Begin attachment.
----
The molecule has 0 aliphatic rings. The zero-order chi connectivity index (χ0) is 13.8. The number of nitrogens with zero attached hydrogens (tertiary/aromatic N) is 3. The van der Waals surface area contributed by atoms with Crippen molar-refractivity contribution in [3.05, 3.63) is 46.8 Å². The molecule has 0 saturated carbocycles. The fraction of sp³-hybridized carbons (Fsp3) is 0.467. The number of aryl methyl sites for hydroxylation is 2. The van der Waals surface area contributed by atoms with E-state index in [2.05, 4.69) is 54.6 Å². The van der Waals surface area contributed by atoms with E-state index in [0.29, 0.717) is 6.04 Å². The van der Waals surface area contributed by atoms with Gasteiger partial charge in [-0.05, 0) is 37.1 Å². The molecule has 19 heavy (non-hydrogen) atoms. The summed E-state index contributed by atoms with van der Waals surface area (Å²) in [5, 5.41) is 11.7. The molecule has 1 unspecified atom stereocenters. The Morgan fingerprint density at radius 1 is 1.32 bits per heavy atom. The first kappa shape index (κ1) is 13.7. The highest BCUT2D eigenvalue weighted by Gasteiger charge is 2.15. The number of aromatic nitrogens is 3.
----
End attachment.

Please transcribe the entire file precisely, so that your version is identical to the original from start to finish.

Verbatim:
The molecule has 0 aliphatic rings. The zero-order chi connectivity index (χ0) is 13.8. The number of nitrogens with zero attached hydrogens (tertiary/aromatic N) is 3. The van der Waals surface area contributed by atoms with Crippen molar-refractivity contribution in [3.05, 3.63) is 46.8 Å². The molecule has 0 saturated carbocycles. The fraction of sp³-hybridized carbons (Fsp3) is 0.467. The number of aryl methyl sites for hydroxylation is 2. The van der Waals surface area contributed by atoms with E-state index in [2.05, 4.69) is 54.6 Å². The van der Waals surface area contributed by atoms with E-state index in [0.29, 0.717) is 6.04 Å². The van der Waals surface area contributed by atoms with Gasteiger partial charge in [-0.05, 0) is 37.1 Å². The molecule has 19 heavy (non-hydrogen) atoms. The summed E-state index contributed by atoms with van der Waals surface area (Å²) in [5, 5.41) is 11.7. The molecule has 1 unspecified atom stereocenters. The Morgan fingerprint density at radius 1 is 1.32 bits per heavy atom. The first kappa shape index (κ1) is 13.7. The highest BCUT2D eigenvalue weighted by Gasteiger charge is 2.15. The number of aromatic nitrogens is 3.